Monday, December 12, 2011

Reconnecting with the Past

I'm back from my whirlwind trip this past weekend to Maryland to attend the party to honor Carroll Linkins, who just retired after serving for thirty years as the secretary and "den mother" for the Institute for Philosophy and Public Policy at the University of Maryland.

"What brings you back here?" several people asked me at the party, knowing that I had moved twenty years ago to Colorado, and maybe also knowing that I'm now living in Indiana. They thought that I must have had a business trip of some kind to the Washington, D.C., area that coincided fortunately with the date of Carroll's celebration, which doubled as an Institute reunion.

"This party!" I told them. "This is why I came back: to go to the party!"

It was so wonderful to be there, seeing the people I had worked with in my decade as the Institute's editor and staff writer, from 1980-1990. We all exclaimed over how much we all looked just the same. But then we looked at the pictures in the Institute's treasured photo albums - pictures of Christmas parties, summer picnics, wedding showers, baby showers. Oh, we were young then, impossibly young. It was almost heartbreaking to see how young we were, especially for those of us who were pictured with people to whom we are no longer married, or holding babies who grew up to have sorrows of their own. And we took so many more photos that night, too, to be the final chapter in our time together, for we knew that this was the last time we would ever be together in this way. Carroll was the last person left at the Institute. The Institute itself, at least as a part of the University of Maryland, is no more.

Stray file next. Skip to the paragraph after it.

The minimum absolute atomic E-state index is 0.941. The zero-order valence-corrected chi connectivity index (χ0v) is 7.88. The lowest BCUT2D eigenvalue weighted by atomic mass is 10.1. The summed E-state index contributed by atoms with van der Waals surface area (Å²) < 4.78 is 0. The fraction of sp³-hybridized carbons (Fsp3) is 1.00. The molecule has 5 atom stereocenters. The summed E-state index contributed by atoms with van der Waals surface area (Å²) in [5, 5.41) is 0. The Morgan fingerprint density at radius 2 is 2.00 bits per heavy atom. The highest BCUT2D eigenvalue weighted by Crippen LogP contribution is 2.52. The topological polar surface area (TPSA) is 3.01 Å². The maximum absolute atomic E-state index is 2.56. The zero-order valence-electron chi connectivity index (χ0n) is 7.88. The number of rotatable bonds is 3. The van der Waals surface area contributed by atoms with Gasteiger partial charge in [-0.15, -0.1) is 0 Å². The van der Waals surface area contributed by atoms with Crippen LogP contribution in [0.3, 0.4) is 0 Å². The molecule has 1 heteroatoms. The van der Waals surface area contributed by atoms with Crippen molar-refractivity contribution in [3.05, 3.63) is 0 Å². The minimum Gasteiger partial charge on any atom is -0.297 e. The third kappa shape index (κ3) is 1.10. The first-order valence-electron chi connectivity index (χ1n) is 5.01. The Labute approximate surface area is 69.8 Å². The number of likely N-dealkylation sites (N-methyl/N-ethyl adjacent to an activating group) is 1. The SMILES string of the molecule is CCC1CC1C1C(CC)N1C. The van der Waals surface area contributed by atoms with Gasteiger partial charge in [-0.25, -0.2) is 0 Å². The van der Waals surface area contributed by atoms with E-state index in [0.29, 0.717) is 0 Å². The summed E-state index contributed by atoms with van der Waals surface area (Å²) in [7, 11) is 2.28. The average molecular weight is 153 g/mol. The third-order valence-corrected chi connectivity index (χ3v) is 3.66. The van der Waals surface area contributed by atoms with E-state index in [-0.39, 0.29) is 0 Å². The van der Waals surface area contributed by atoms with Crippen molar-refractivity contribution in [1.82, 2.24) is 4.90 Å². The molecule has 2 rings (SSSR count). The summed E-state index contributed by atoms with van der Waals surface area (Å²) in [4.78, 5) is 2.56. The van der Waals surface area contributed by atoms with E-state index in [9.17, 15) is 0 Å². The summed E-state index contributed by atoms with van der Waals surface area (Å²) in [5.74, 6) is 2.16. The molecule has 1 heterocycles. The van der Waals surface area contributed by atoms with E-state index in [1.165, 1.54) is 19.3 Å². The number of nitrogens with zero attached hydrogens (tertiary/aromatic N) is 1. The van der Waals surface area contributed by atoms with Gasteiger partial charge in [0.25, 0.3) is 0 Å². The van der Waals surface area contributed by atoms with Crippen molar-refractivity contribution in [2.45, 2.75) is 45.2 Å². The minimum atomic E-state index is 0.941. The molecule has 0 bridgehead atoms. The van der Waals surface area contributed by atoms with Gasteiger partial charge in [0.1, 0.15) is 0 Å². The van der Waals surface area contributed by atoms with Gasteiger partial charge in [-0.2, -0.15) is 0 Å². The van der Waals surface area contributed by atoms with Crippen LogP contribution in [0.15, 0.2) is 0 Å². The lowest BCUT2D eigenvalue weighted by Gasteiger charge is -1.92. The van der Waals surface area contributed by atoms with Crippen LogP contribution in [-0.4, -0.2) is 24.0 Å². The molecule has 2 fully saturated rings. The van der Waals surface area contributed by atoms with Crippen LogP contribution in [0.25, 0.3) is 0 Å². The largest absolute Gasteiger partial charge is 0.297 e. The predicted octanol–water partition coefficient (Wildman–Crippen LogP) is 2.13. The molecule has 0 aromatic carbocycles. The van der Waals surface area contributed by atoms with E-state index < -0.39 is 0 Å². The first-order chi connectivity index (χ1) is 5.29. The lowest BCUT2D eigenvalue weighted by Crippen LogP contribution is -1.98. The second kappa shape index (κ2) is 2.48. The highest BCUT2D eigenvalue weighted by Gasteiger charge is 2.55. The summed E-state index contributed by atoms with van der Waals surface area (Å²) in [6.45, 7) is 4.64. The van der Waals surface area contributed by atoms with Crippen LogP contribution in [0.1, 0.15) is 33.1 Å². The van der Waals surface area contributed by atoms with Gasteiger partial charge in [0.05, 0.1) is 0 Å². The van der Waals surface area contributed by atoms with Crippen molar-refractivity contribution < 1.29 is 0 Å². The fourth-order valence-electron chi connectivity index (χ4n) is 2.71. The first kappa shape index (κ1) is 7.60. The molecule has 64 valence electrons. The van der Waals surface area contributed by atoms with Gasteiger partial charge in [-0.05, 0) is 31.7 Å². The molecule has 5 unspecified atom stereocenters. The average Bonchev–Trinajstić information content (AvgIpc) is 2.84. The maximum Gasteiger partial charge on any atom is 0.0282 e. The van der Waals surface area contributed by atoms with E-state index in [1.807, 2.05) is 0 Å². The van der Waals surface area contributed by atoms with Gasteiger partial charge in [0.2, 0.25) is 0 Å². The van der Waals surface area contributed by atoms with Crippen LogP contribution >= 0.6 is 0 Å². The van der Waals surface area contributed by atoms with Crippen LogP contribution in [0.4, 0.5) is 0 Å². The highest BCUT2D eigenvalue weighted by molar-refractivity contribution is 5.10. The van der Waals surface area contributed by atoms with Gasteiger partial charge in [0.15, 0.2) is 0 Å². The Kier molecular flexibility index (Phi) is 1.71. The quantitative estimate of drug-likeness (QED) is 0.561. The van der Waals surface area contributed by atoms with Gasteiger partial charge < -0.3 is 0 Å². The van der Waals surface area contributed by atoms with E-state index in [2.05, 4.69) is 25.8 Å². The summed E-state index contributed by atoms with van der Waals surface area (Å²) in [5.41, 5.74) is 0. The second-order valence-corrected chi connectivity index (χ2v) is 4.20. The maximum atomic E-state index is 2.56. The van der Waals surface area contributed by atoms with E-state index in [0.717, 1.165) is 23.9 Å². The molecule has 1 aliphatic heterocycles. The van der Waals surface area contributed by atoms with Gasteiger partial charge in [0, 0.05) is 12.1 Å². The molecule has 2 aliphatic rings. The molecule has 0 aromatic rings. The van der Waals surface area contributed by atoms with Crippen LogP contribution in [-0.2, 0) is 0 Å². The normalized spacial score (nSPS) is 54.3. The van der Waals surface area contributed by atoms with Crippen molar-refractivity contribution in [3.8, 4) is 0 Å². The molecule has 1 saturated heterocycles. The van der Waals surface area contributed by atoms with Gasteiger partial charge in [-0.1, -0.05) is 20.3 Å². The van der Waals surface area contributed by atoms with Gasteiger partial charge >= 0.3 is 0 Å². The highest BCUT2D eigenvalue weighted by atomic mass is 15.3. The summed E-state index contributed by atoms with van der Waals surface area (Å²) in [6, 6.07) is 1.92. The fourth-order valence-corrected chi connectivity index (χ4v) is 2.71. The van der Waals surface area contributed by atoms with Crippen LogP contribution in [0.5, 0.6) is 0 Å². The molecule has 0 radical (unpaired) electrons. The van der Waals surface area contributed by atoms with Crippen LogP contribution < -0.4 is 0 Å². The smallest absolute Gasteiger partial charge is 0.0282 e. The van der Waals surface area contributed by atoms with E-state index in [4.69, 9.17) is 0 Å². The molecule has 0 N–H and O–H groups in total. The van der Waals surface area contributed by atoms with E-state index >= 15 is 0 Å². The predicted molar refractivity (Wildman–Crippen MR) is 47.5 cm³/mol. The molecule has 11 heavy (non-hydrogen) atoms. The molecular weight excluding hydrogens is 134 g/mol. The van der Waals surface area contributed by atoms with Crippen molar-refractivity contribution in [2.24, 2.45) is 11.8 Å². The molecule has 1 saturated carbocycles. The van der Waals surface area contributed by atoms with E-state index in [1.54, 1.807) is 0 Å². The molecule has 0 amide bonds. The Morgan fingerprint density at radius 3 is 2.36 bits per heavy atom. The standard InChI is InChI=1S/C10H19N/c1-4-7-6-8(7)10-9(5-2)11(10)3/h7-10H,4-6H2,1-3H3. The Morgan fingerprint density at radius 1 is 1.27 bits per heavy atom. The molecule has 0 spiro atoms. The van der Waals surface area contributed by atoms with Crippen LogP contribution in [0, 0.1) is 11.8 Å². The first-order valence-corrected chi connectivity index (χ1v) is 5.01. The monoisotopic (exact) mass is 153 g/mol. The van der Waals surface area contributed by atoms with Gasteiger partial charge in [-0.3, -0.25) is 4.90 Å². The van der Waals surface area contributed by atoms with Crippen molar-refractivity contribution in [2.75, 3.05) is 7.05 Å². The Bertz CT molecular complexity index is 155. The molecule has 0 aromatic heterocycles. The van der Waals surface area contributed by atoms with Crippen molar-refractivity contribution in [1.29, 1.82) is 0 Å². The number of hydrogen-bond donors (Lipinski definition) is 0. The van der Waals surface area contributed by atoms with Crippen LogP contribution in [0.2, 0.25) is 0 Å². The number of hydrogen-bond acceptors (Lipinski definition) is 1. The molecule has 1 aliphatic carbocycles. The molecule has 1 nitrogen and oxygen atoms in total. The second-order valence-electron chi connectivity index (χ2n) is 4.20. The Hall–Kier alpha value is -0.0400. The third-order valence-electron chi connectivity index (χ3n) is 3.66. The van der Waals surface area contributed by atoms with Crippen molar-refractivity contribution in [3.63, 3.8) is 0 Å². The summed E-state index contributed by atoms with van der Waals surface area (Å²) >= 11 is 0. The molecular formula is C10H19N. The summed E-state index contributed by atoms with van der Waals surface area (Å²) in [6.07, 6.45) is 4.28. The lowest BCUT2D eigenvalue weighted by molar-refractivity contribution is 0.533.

On the plane home, I was reading The Farming of Bones by Edwidge Danticat. She writes, "Father Romain always made much of our being from the same place, just as Sebastien did. Most people here did. It was a way of being joined to your old life through the presence of another person."

That's how I felt on Saturday night: joined to my old life through the presence of all these beloved people, and so joined more to my self. I felt more truly me, more truly who I am. Faulkner is often quoted as saying, "The past isn't dead. It isn't even past." It wasn't past for me this weekend, and yet it was - both eternally present and irrevocably vanished.

I'm so glad I flew a thousand miles to go to that one party. Why was I there? Because it was where I once belonged, and still belong, and will always belong.

No comments:

Post a Comment